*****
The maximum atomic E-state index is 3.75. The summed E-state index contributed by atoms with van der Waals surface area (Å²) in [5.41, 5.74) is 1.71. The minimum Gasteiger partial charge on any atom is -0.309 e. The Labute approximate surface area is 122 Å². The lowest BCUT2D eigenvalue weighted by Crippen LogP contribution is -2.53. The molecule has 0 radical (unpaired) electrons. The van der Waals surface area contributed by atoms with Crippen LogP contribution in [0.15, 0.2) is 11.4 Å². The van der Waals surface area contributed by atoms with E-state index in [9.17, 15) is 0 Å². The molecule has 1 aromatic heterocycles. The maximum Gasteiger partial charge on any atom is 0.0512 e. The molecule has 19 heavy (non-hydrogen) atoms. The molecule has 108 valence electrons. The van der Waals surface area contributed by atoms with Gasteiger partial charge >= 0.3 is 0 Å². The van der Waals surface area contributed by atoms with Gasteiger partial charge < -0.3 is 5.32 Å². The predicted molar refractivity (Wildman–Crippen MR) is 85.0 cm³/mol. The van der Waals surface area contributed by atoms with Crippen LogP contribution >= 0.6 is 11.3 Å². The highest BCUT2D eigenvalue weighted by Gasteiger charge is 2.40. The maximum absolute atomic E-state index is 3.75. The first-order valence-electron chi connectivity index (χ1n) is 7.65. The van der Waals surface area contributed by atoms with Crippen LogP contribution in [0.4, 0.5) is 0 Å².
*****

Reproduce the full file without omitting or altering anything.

The maximum atomic E-state index is 3.75. The summed E-state index contributed by atoms with van der Waals surface area (Å²) in [5.41, 5.74) is 1.71. The minimum Gasteiger partial charge on any atom is -0.309 e. The Labute approximate surface area is 122 Å². The lowest BCUT2D eigenvalue weighted by Crippen LogP contribution is -2.53. The molecule has 0 radical (unpaired) electrons. The van der Waals surface area contributed by atoms with Crippen LogP contribution in [0.15, 0.2) is 11.4 Å². The van der Waals surface area contributed by atoms with E-state index in [9.17, 15) is 0 Å². The molecule has 1 aromatic heterocycles. The maximum Gasteiger partial charge on any atom is 0.0512 e. The molecule has 19 heavy (non-hydrogen) atoms. The molecule has 108 valence electrons. The van der Waals surface area contributed by atoms with Gasteiger partial charge >= 0.3 is 0 Å². The van der Waals surface area contributed by atoms with Gasteiger partial charge < -0.3 is 5.32 Å². The predicted molar refractivity (Wildman–Crippen MR) is 85.0 cm³/mol. The van der Waals surface area contributed by atoms with Crippen LogP contribution >= 0.6 is 11.3 Å². The highest BCUT2D eigenvalue weighted by Gasteiger charge is 2.40. The maximum absolute atomic E-state index is 3.75. The first-order valence-electron chi connectivity index (χ1n) is 7.65. The van der Waals surface area contributed by atoms with Crippen LogP contribution in [0.4, 0.5) is 0 Å².